By Adam A. Blackler
Regimes seeking to exercise power over a segment of the population, past and present, have used child separation as a mechanism of social control. In a previously unknown collection at the National Archives of Namibia in Windhoek, I discovered new evidence confirming that German settler-colonists were no different. In vivid detail, these documents reveal how the German colonial administration in Southwest Africa (DSWA, present-day Namibia) split-up African families to enhance its political authority in the colony. A dispatch to the Omaruru District Commander, for instance, details the separation of Emma, an 8-year-old Herero girl, from her parents as they departed from the capital city of Windhoek. It concludes that “she ran after her parents since she belongs with her Omaruru family.” Emma’s fate remains a mystery to the present day.
Another collection exposes the bureaucratic extent of German settler-colonial practices in Namibia. In a folder of “native passports” (Paßmarken), I found several lists of “employed prisoners-of-war.” These records include a person’s name, age, “tribal” affiliation, and the last-known location of their parents. In most cases, officials simply wrote “dead” (tot) with no additional information. Several colonial administrators remarked in documents that these efforts provided the imperial government an “effective means of controlling the local populations.”
After the arrival of German settlers in Namibia in 1884, colonial officials moved quickly to displace Africans from their traditional lands, first through negotiations and the establishment of so-called “protection treaties.” When these policies failed, German imperial leaders increasingly sanctioned the use of armed aggression to drive local African communities from positions of regional influence, most notably the Ovaherero and Namaqua. The most destructive German effort began in 1904 during the so-called Herero-Aufstand (Herero Uprising), when soldiers under the command of General Lothar von Trotha instigated the first genocide of the twentieth century. In what historians now refer to as his “Annihilation Order,” Trotha decreed that:
The Herero are no longer German subjects [and] must now leave the country. If it refuses, I shall compel it do so with the [great cannon]. Any Herero found inside the German frontier, with or without a gun, with or without cattle, will be shot. I shall spare neither women nor children. Such are my words to the Herero people.
Trotha’s actions resulted in the murder of approximately 60-80% and 25-35% of the Herero and Nama’s pre-1904 populations respectively. In the aftermath of the genocide, German colonial authorities rounded-up entire families and placed them in concentration camps, where thousands more died from exposure and inhumane treatment. The imperial government also relocated survivors to other African regions under German control, most especially German East Africa. This policy further displaced African families and resulted in even more deaths among Herero and Namaqua peoples.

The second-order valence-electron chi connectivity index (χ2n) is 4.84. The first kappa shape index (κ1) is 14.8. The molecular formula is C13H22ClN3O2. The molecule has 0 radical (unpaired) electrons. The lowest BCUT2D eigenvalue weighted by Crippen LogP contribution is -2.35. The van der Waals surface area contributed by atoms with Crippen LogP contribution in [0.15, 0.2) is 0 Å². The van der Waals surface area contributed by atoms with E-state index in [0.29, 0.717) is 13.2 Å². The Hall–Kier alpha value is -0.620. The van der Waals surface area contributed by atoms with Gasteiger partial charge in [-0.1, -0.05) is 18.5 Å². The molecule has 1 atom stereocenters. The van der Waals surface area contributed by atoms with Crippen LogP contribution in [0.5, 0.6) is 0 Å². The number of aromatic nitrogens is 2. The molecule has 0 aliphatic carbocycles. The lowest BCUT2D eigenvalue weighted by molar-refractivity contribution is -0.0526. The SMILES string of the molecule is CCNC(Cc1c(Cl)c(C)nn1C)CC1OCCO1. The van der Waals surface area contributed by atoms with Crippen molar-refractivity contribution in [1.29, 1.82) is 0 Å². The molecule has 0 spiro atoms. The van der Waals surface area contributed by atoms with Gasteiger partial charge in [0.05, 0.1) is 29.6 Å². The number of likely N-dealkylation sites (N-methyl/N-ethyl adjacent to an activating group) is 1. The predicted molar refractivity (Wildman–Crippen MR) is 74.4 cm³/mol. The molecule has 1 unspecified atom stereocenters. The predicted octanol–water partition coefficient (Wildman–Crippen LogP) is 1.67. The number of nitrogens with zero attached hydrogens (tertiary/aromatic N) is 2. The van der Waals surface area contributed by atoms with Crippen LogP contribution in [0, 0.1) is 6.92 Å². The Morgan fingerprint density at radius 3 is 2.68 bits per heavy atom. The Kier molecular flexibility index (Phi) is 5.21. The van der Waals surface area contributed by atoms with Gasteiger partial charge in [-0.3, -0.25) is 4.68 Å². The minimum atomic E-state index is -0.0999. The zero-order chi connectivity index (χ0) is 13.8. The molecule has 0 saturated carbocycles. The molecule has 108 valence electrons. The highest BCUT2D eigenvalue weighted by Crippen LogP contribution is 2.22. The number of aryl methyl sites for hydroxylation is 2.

In 1908, German colonists forced survivors to rely on the imperial government for basic commodities and supplies, and also implemented steps to segregate Africans and Germans along racial lines. Paul Rohrbach, Germany’s Settlement Commissary (Ansiedlungskommissar), articulated the specific intentions behind Rassentrennung (racial segregation) in 1907: “Our task is to divest [the Herero and Namaqua] … of their specific völkisch and national characteristics and gradually meld them with the other natives into a single colored work force…. This is to be a society based on work.” The German imperial government moved on two fronts to accomplish Rohrbach’s objective. First, leaders created segregated “native reservations” (Eingeborenenwerften) throughout the colony. Second, it passed a formal “anti-miscegenation” act, as well as various other racially-prejudicial laws. Hans von Tecklenburg, vice governor of DSWA, also issued legal restrictions against “mixed marriages.” He justified the law as a preventative security measure:
Mixed-blood children produced by a native woman become German citizens and are thereby subject to the laws valid for Germans. The male mix-bloods will be liable for military service, capable of holding public offices, and will assume the right to vote sometime in the future, as well as other rights tied to citizenship. Not only is the preservation of purity of the German race and German civilization here substantially impaired because of them, but also the white man’s position of power is altogether endangered.
The racial motives behind Tecklenburg’s security measures are explicit throughout his pronouncement. In his estimation, race-mixing represented the antithesis of a prosperous colonial state. Miscegenation was so dire a threat, he asserted, that it authorized the imperial government to outlaw not only future mixed-marriages, but also existing ones retroactively, as well. Advocates of Rassentrennung elsewhere in Germany’s overseas empire, notably in German East Africa (1906) and German Samoa (1912), looked upon Tecklenburg’s anti-miscegenation program as a positive step forward and soon passed similar restrictions based on DSWA’s racial guidelines.
During Europe’s colonial age, German settler-colonists exemplified a national character that celebrated exploration, scientific discovery, and overseas conquest. As exponents of culture, Germans abroad (Auslandsdeutschen) stood as agents of Germandom in regions otherwise devoid of “modern achievement.” Hubert Janson, a German settler-farmer living in DSWA, captured the essence of this sentiment in a 1907 edition of the popular German periodical, Kolonie und Heimat. He claimed that “one must be everything, gardener, livestock breeder, farmer, glassblower, yes even photographer. Only tailoring and cobbling I have yet to try…. [T]he man who does not shun work and who has a little bit of the devil in his body, he is the right many for our Southwest!”